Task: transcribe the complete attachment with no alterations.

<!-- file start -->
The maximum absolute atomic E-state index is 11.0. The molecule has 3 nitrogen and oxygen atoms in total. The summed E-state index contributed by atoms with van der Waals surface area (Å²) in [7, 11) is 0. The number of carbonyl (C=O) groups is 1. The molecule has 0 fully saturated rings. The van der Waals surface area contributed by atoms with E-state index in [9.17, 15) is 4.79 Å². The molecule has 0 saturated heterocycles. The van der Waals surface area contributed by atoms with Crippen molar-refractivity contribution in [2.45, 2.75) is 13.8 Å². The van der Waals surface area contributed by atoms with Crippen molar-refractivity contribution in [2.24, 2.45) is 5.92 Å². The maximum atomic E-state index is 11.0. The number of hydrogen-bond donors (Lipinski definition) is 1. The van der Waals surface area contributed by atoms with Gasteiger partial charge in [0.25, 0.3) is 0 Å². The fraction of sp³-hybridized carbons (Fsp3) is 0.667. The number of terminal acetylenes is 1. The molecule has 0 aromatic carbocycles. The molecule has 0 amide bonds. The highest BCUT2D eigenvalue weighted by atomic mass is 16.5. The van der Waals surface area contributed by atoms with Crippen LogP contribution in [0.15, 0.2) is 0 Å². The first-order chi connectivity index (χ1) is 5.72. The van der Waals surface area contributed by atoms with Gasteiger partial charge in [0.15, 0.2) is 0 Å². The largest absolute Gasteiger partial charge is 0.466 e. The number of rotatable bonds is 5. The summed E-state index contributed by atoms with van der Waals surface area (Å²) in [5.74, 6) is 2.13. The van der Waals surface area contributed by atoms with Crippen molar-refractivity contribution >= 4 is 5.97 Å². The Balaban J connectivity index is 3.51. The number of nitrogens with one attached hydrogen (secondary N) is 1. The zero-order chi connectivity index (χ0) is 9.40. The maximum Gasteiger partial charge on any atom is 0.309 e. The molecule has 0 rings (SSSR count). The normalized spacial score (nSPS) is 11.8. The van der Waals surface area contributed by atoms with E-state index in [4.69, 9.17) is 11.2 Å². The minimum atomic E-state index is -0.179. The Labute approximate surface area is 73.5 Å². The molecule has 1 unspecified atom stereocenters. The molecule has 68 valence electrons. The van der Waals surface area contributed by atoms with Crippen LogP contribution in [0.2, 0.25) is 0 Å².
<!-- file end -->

The maximum absolute atomic E-state index is 11.0. The molecule has 3 nitrogen and oxygen atoms in total. The summed E-state index contributed by atoms with van der Waals surface area (Å²) in [7, 11) is 0. The number of carbonyl (C=O) groups is 1. The molecule has 0 fully saturated rings. The van der Waals surface area contributed by atoms with E-state index in [9.17, 15) is 4.79 Å². The molecule has 0 saturated heterocycles. The van der Waals surface area contributed by atoms with Crippen molar-refractivity contribution in [2.45, 2.75) is 13.8 Å². The van der Waals surface area contributed by atoms with Crippen molar-refractivity contribution in [2.24, 2.45) is 5.92 Å². The maximum atomic E-state index is 11.0. The number of hydrogen-bond donors (Lipinski definition) is 1. The van der Waals surface area contributed by atoms with Gasteiger partial charge in [0.25, 0.3) is 0 Å². The fraction of sp³-hybridized carbons (Fsp3) is 0.667. The number of terminal acetylenes is 1. The molecule has 0 aromatic carbocycles. The molecule has 0 amide bonds. The highest BCUT2D eigenvalue weighted by atomic mass is 16.5. The van der Waals surface area contributed by atoms with Crippen LogP contribution in [0.15, 0.2) is 0 Å². The first-order chi connectivity index (χ1) is 5.72. The van der Waals surface area contributed by atoms with Gasteiger partial charge in [0.15, 0.2) is 0 Å². The largest absolute Gasteiger partial charge is 0.466 e. The number of rotatable bonds is 5. The summed E-state index contributed by atoms with van der Waals surface area (Å²) in [5.74, 6) is 2.13. The van der Waals surface area contributed by atoms with Crippen molar-refractivity contribution >= 4 is 5.97 Å². The Balaban J connectivity index is 3.51. The number of nitrogens with one attached hydrogen (secondary N) is 1. The zero-order chi connectivity index (χ0) is 9.40. The maximum Gasteiger partial charge on any atom is 0.309 e. The molecule has 0 rings (SSSR count). The normalized spacial score (nSPS) is 11.8. The van der Waals surface area contributed by atoms with E-state index in [4.69, 9.17) is 11.2 Å². The minimum atomic E-state index is -0.179. The Labute approximate surface area is 73.5 Å². The molecule has 1 unspecified atom stereocenters. The molecule has 68 valence electrons. The van der Waals surface area contributed by atoms with Crippen LogP contribution in [0.2, 0.25) is 0 Å².